Judd Legum, Think Progress
March 10, 2012
Industry website radio-info.com has the scoop:
When it comes to advertisers avoiding controversial shows, it’s not just Rush From today’s TRI Newsletter: Premiere Networks is circulating a list of 98 advertisers who want to avoid “environments likely to stir negative sentiments.” The list includes carmakers (Ford, GM, Toyota), insurance companies (Allstate, Geico, Prudential, State Farm) and restaurants (McDonald’s, Subway). As you’ll see in the note below, those “environments” go beyond the Rush Limbaugh show
“To all Traffic Managers: The information below applies to your Premiere Radio Networks commercial inventory...They’ve specifically asked that you schedule their commercials in dayparts or programs free of content that you know are deemed to be offensive or controversial (for example, Mark Levin, Rush Limbaugh, Tom Leykis, Michael Savage, Glenn Beck, Sean Hannity).’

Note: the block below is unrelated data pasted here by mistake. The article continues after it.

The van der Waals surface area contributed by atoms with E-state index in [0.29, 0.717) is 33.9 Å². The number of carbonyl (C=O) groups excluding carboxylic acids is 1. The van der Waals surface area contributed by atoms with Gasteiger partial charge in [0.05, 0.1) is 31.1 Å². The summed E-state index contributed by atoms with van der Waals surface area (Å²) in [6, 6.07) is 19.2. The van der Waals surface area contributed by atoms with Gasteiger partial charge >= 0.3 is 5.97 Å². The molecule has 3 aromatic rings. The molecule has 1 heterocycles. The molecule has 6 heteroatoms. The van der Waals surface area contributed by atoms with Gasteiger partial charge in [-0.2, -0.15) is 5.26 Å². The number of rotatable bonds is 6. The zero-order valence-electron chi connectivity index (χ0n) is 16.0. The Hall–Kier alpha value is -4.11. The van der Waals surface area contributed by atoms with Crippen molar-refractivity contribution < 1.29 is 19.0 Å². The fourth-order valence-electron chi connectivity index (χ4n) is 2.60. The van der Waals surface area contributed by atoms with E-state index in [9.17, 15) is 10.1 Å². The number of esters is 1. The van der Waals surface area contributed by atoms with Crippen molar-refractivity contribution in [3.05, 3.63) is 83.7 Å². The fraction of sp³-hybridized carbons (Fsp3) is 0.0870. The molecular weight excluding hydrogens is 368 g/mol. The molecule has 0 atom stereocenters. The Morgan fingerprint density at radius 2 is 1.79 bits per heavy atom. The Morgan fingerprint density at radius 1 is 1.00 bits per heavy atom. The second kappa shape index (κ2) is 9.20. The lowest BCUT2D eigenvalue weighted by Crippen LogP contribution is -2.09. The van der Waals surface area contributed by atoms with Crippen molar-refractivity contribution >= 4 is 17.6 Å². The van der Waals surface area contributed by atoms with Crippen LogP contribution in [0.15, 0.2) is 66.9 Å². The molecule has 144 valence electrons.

This helps explain why, on Rush Limbaugh’s flagship station WABC, almost of the commercial breaks were filled with unpaid public service announcements. You can check out the list of the 50 advertisers who were known to have dropped Limbaugh before this report here.
But it’s not just Limbaugh that these advertisers want to disassociate with, but other big names in right-wing radio too. As the Daily Beast’s John Avalon notes, this is unprecedented in the 20-plus years that Limbaugh and his imitators have been on the air and could spell real trouble for an industry that’s already suffering demographically. Women ages 24–55 are the prize advertising demographic, but Limbaugh and other conservative hosts have steadily alienated these listeners over the years, so the sexist attacks on Sandra Fluke were “a perfect storm.”
The advertising flight is reminiscent of Glenn Beck’s Fox News program. After major companies refused to advertise on Beck’s show in light of racially insensitive comments, he was left with just fringe businesses like survival seed banks and gold sellers. Not long thereafter, he left Fox, reportedly under pressure.